Crazy Taxi'sgo-anywhere and go-through-anything policy made for a wild ride the first couple of days; but even that got old after going through the same old locations in the San Francisco-esque city you start in. Granted that AM3 added another city in this Dreamcast port, that still only brings the total number of cities you can drive around in to a whopping 2 (and to be honest, the second one isnt all that different from the first). There is nothing more disheartening than finding yourself going back and forth to the same destinations over and over again. If I really tried hard, I could find a guy on a rooftop or someone at the beach who wanted to go somewhere new, but given the game's time constraints, looking for these people was not time well spent. In addition to the new city, AM3 threw in some training/mini-games called Crazy Boxes. These little diversions ranged from simple freewheeling games to much tougher obstacle courses meant to both hone my Crazy skills as well as extend the replay value of the game. Initially, it worked and I spent quite a bit of time away from the regular game mode trying to beat these mini-games. However, after a short while away from the game, I was jazzed about getting back to playing it, but when I picked it up again, it felt a lot more shallow. Aside from the repetitiveness of the cities themselves, the Crazy Boxes could all be beaten in an afternoon or two.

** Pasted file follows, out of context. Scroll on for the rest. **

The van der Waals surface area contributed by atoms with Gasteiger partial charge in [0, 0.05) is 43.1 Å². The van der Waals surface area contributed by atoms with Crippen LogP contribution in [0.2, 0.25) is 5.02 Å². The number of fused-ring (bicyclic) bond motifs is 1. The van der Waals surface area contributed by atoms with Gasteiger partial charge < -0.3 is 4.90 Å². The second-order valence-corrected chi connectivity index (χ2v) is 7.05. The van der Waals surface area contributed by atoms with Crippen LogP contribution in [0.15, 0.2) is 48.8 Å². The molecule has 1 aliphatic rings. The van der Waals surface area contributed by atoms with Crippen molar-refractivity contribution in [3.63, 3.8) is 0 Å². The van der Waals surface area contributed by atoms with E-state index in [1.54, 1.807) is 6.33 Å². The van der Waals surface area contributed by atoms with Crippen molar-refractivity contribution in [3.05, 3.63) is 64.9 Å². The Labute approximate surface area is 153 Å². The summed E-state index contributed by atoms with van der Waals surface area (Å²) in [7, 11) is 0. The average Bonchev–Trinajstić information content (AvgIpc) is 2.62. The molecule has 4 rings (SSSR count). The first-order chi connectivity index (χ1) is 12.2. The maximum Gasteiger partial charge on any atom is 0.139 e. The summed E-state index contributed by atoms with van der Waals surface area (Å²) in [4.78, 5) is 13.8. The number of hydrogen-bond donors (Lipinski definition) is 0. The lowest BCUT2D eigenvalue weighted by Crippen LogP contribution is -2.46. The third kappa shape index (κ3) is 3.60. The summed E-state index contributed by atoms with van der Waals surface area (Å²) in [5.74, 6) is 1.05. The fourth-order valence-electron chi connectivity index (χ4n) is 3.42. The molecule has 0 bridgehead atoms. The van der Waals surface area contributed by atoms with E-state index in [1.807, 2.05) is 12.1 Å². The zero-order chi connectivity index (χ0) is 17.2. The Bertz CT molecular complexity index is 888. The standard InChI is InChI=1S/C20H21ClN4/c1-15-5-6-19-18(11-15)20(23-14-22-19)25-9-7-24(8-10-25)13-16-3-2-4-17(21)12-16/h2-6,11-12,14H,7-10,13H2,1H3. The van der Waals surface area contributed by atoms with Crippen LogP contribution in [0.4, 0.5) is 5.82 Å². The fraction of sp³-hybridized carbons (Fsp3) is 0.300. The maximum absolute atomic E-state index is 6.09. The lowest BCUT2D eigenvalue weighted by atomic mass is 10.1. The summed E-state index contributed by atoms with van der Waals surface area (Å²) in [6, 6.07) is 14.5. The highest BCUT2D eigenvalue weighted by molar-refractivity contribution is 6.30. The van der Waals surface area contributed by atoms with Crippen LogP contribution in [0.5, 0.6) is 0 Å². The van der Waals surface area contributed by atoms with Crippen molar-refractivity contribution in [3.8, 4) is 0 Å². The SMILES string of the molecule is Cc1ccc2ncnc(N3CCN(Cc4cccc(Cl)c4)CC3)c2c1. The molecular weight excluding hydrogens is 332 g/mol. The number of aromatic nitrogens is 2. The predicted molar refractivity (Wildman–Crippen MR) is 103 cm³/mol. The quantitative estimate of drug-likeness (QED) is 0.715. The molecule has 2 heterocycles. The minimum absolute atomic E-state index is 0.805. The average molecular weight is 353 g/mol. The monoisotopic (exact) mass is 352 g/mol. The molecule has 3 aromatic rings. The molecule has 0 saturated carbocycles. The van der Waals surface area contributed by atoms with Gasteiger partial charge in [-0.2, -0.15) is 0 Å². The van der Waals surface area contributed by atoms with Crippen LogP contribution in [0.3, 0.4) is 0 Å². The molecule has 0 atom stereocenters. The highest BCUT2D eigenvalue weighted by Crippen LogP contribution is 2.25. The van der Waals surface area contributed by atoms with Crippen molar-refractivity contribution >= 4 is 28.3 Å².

The biggest irony is that so much work went into making the game feel complete or, at the very least, fulfilling. In addition to securing the rights to KFC and Pizza Hut (among others), Sega got music from The Offspring and Bad Religion to add personality to Crazy Taxi. After one listen of the opening music track, I knew that it was a match made in heaven. Unfortunately, there are only three tracks to listen to and after a while, their repetitiveness is a bit annoying. I would also have appreciated a delay in the games release if they had added some sort of multiplayer mode to the game. It seems that all Dreamcast developers, Sega included, are ignorant to the fact that the Dreamcast comes with 4 controller ports. Hopefully, they will add such a mode to the sequel.